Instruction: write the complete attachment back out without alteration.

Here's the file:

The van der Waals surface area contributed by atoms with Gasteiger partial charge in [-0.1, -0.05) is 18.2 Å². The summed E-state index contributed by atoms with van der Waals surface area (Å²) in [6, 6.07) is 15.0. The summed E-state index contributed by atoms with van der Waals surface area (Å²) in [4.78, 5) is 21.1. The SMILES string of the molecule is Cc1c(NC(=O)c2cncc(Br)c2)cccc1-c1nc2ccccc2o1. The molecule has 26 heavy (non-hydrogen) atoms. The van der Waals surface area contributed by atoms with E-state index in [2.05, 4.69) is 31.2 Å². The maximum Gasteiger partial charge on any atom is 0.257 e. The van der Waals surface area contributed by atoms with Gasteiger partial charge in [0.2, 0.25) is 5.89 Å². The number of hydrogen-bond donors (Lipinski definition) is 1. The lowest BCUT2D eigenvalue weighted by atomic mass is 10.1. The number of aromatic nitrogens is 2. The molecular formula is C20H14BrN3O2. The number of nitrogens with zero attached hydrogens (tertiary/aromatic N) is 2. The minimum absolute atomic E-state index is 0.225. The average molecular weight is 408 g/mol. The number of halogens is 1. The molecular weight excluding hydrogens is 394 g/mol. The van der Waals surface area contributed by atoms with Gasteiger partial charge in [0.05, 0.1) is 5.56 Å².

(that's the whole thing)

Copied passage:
The van der Waals surface area contributed by atoms with Gasteiger partial charge in [-0.1, -0.05) is 18.2 Å². The summed E-state index contributed by atoms with van der Waals surface area (Å²) in [6, 6.07) is 15.0. The summed E-state index contributed by atoms with van der Waals surface area (Å²) in [4.78, 5) is 21.1. The SMILES string of the molecule is Cc1c(NC(=O)c2cncc(Br)c2)cccc1-c1nc2ccccc2o1. The molecule has 26 heavy (non-hydrogen) atoms. The van der Waals surface area contributed by atoms with E-state index in [2.05, 4.69) is 31.2 Å². The maximum Gasteiger partial charge on any atom is 0.257 e. The van der Waals surface area contributed by atoms with Gasteiger partial charge in [0.2, 0.25) is 5.89 Å². The number of hydrogen-bond donors (Lipinski definition) is 1. The lowest BCUT2D eigenvalue weighted by atomic mass is 10.1. The number of aromatic nitrogens is 2. The molecular formula is C20H14BrN3O2. The number of nitrogens with zero attached hydrogens (tertiary/aromatic N) is 2. The minimum absolute atomic E-state index is 0.225. The average molecular weight is 408 g/mol. The number of halogens is 1. The molecular weight excluding hydrogens is 394 g/mol. The van der Waals surface area contributed by atoms with Gasteiger partial charge in [0.05, 0.1) is 5.56 Å².